use std::str::Chars;
pub struct ParserBetter<'a> {
    source: &'a str,
    start: Chars<'a>,
    current: Chars<'a>,
}

This will involve a more substantial code rewrite, but it might be a good learning exercise for how to properly work with strings.

The takeaway message is don't index into strings with an integer. If you need to index, use a vector of characters. Indexing into strings is either highly inefficient (if done with .chars().nth(i)) or can fall in the middle of character boundaries (if done with [i]).

\$\endgroup\$
3
  • \$\begingroup\$ Thanks for the comments, I didn't know clippy existed! Just a few more questions, Is using an iterator over strings the preferred way to index into strings, or can I get away with a vector of chars? How would you break up the parse_characters function? The reason I didn't move the functionality of to_string directly into the Display trait is because to_string is mutually recursive with pair_to_string, how do I move it to the Display trait? \$\endgroup\$ Jan 2 at 4:07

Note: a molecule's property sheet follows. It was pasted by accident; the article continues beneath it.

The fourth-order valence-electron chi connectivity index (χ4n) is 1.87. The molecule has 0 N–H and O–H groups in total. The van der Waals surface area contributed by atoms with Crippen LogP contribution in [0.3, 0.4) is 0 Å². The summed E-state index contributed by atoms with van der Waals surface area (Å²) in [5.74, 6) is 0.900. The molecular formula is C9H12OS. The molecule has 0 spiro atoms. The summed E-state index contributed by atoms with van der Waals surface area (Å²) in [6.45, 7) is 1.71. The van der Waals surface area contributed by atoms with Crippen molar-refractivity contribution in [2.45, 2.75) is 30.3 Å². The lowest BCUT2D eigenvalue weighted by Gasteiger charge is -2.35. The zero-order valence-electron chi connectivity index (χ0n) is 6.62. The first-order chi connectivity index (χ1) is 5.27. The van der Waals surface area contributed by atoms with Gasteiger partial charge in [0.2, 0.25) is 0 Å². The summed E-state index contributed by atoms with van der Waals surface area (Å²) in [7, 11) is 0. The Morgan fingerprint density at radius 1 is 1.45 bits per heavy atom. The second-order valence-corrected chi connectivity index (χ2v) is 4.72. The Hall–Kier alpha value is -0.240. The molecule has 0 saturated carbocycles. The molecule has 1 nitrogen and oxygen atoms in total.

• \$\begingroup\$ @BhargavKulkarni I honestly recommend a vector of chars as it is easier to work with. I'm not completely sure about parse_characters. For the mutually recursive issue, that's fine -- one can be part of Display and one outside Display (still mutually recursive), something like fmt_pair for the format version of pair_to_string \$\endgroup\$
    – 6005
    Jan 2 at 5:10
  • \$\begingroup\$ Multiple design choices will work. Your way works as long as you rename to_string to to_string_core \$\endgroup\$
    – 6005
    Jan 2 at 5:11